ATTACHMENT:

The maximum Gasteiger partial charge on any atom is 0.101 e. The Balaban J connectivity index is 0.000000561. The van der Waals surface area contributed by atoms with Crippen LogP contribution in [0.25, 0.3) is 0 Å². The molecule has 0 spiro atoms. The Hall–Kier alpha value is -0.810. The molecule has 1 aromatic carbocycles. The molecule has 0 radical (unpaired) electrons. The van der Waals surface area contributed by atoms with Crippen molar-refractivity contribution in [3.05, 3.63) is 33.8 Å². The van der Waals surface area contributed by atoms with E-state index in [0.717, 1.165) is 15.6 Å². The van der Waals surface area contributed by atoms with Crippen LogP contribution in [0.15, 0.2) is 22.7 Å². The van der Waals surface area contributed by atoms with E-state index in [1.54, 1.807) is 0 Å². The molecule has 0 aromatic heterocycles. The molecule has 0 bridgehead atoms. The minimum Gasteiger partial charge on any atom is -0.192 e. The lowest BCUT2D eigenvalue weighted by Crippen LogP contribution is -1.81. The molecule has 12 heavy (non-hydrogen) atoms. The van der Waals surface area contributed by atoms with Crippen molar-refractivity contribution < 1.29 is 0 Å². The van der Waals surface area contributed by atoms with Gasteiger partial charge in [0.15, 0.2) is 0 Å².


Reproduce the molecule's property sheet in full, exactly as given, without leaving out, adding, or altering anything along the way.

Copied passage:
The maximum Gasteiger partial charge on any atom is 0.101 e. The Balaban J connectivity index is 0.000000561. The van der Waals surface area contributed by atoms with Crippen LogP contribution in [0.25, 0.3) is 0 Å². The molecule has 0 spiro atoms. The Hall–Kier alpha value is -0.810. The molecule has 1 aromatic carbocycles. The molecule has 0 radical (unpaired) electrons. The van der Waals surface area contributed by atoms with Crippen molar-refractivity contribution in [3.05, 3.63) is 33.8 Å². The van der Waals surface area contributed by atoms with E-state index in [0.717, 1.165) is 15.6 Å². The van der Waals surface area contributed by atoms with Crippen LogP contribution in [0.15, 0.2) is 22.7 Å². The van der Waals surface area contributed by atoms with E-state index in [1.54, 1.807) is 0 Å². The molecule has 0 aromatic heterocycles. The molecule has 0 bridgehead atoms. The minimum Gasteiger partial charge on any atom is -0.192 e. The lowest BCUT2D eigenvalue weighted by Crippen LogP contribution is -1.81. The molecule has 12 heavy (non-hydrogen) atoms. The van der Waals surface area contributed by atoms with Crippen molar-refractivity contribution < 1.29 is 0 Å². The van der Waals surface area contributed by atoms with Gasteiger partial charge in [0.15, 0.2) is 0 Å².